While I no longer have a dread of crowds I have a sensible distaste for them, and if we could have gotten out ahead we would have spared ourselves endless queues and waits. But no. So we walked towards the end of the crowd. At least we saw the castle at night:
Then you turn around, and face Main Street:
Gaah! I know what you're saying: gosh, newbie, just enter the first store and work your way through the retail aisles; the buildings have the illusion of being discrete structures, but it's all one conjoined retail environment. Thank you, Smartie Pants, that's exactly what we did. Because Daddy read the guidebook.
Didn't plan squat; that was my wife's job. But I read the guidebook.
We positioned ourselves by the end of the park, and waited. The voice of Jiminy Cricket introduced us to the plot of the fireworks, which had something to do with Dreams and Wishes, words spoken here with the same frequency as “taxes” and “entitlements” are mentioned in Washington. The fireworks were duly spectacular – but the moment they ended, you felt it. The rising. From the end of Main Street to the circle in front of the Castle, people got up and headed out, and it seemed to change the very air pressure. So we got up and we got out and sprinted towards the bus shed. We were the last ones on the first bus out.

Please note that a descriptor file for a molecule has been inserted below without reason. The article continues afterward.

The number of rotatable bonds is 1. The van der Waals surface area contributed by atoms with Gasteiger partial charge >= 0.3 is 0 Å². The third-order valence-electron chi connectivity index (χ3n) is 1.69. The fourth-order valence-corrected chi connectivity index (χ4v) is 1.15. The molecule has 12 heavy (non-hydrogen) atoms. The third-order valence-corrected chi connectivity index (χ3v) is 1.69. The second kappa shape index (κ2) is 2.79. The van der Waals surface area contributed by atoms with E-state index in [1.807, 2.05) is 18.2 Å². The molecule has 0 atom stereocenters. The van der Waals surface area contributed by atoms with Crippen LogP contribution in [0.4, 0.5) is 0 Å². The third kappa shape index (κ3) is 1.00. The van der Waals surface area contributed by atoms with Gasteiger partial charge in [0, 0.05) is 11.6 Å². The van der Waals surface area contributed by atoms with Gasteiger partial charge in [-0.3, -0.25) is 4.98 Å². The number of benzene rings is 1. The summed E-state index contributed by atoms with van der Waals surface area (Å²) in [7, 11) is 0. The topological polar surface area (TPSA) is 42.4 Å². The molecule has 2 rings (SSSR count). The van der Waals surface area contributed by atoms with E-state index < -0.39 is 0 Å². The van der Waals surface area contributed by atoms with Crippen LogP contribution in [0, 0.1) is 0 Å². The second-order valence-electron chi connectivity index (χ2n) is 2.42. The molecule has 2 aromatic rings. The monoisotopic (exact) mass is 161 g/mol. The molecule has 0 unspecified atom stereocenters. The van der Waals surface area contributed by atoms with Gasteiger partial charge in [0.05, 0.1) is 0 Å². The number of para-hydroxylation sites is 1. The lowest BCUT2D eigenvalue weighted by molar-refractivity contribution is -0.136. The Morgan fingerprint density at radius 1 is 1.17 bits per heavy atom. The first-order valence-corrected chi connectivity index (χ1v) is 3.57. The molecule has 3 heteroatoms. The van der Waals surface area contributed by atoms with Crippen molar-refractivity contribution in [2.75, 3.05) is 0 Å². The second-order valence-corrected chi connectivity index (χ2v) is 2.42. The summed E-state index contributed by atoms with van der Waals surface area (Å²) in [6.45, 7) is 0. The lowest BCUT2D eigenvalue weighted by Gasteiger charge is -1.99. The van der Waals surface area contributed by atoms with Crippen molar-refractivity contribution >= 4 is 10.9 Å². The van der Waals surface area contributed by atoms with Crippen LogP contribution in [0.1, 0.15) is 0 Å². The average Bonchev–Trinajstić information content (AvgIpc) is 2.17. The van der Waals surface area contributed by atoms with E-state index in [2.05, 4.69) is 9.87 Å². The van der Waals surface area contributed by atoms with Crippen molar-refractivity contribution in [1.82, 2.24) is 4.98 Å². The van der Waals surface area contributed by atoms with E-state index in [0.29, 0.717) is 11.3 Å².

I would not have been good in “Casablanca.” Not for me the dawdling in the garret while the artillery thumps on the outskirts; not for me the last train out. Ilsa, get your bags. We’re leaving. But Reek, it’s 1934. Hitler just took power. I don’t care. We’re going to Topeka. Oh Reek what is Topeeka. Nevermind, schweetaht. You’ll love it. Now move.
Once home we read; Gnat watched the old Disney cartoon channel, which plays the old old classics – the black-and-whites, the ones in which Mickey still had some pique, and threw hard objects at the heads of taunting birds. Then laughed with evident pleasure.
Tomorrow: Duff Beer For Me; Duff Beer for You.